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Chapter 2 - Notarial Acts and Prodedures

This is an excerpt video from the 18 videos we use in our online notary course. All videos are also included free with seminar registration for either the 6-hr or the 3-hr live notary seminar.


Video #7 covers:
  1.  
  2. Verifying the identity of a document signer
      i. Satisfactory evidence
      ii. Paper identification documents






See transcript below
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Video 7
Verifying identity of a signer using satisfactory evidence; Paper identification documents

            One of the most important duties of a notary is to properly identify the document signer. Prior to 2008, the notary public was allowed to use personal knowledge as acceptable identification, but beginning in 2008, the law was modified, and it no longer allows personal knowledge between the notary and the document signer as a sufficient means for identification.  We're going to talk about a couple of methods to identify a document signer.  The primary method for identifying a document signer is to use an identification document that's acceptable under California law.  I should mention that we're assuming that the notary doesn't have any evidence, circumstance, or information which would reasonably lead that notary to believe that the individual is not the individual he or she claims to be.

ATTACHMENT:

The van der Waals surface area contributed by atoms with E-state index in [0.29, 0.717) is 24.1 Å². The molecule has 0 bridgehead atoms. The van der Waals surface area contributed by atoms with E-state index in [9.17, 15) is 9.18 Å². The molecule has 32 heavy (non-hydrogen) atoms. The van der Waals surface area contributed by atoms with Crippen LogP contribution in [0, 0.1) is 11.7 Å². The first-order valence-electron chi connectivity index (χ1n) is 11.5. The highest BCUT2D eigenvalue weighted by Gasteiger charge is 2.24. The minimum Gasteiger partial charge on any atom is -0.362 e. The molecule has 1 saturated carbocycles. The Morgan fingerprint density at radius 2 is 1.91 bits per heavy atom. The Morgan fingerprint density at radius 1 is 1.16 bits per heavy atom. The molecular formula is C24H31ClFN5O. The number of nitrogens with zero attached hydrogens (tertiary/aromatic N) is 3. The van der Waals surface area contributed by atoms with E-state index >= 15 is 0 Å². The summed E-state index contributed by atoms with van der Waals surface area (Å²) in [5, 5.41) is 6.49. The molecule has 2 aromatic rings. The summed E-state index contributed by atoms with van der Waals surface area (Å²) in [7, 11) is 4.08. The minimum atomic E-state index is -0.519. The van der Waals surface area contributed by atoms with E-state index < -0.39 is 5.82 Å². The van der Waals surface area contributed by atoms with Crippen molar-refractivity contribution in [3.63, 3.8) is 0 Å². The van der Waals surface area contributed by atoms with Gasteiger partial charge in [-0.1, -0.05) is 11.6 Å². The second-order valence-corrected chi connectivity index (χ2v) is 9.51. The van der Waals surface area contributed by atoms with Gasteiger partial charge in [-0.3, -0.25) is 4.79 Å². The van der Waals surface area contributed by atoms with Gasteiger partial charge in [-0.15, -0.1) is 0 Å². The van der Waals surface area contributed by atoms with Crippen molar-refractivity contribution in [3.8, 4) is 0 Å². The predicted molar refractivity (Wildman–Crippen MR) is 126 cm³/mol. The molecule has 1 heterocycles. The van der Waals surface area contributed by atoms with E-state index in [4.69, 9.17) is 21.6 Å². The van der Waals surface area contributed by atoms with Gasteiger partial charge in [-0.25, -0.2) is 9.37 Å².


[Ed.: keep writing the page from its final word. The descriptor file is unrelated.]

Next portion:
For example, suppose you're being asked to notarize a signature on a document for a person who you know is not the person he or she is claiming to be within the document.  Even if that person is able to present identification verification document, since you already know that the signer is not the person represented in the document, you may not complete that notary act.
            The first method of identification we're going to discuss is the acceptance of identification documents.  Not all identity documents are acceptable under California law.  For example the Matrícula Consular cards are not valid identification for the purposes of a notary public, and may not be accepted.  While some older valid military ID cards are acceptable, the new military ID cards are not acceptable because they're not signed, and they have no physical description.  The new military ID cards have a great deal of information but it's on a chip that the notary of course can't read.  Even if the signer is in active military duty,  for the purposes of acceptable identification documents, the person must use another form of ID. 

Birth certificates may not be used, marriage licenses may not be used, neither may baptism records, social security cards, private employer identification cards, international driver's licenses, passports from non-existent countries and MasterCards and Visa cards, credit cards in general, or department store identification cards.  These are all examples of unacceptable identification documents. 
            Be especially wary of a passport from a non-existing country.  There are tourist passports out there from countries that don't exist, and some people will take advantage that the notary may not know enough geography to realize that the country does not exist, and will use that as a false form of identification.  If you're unsure, especially about a passport that might be from a country you've never heard of, take a few minutes and so some research to eliminate those doubts that you might have.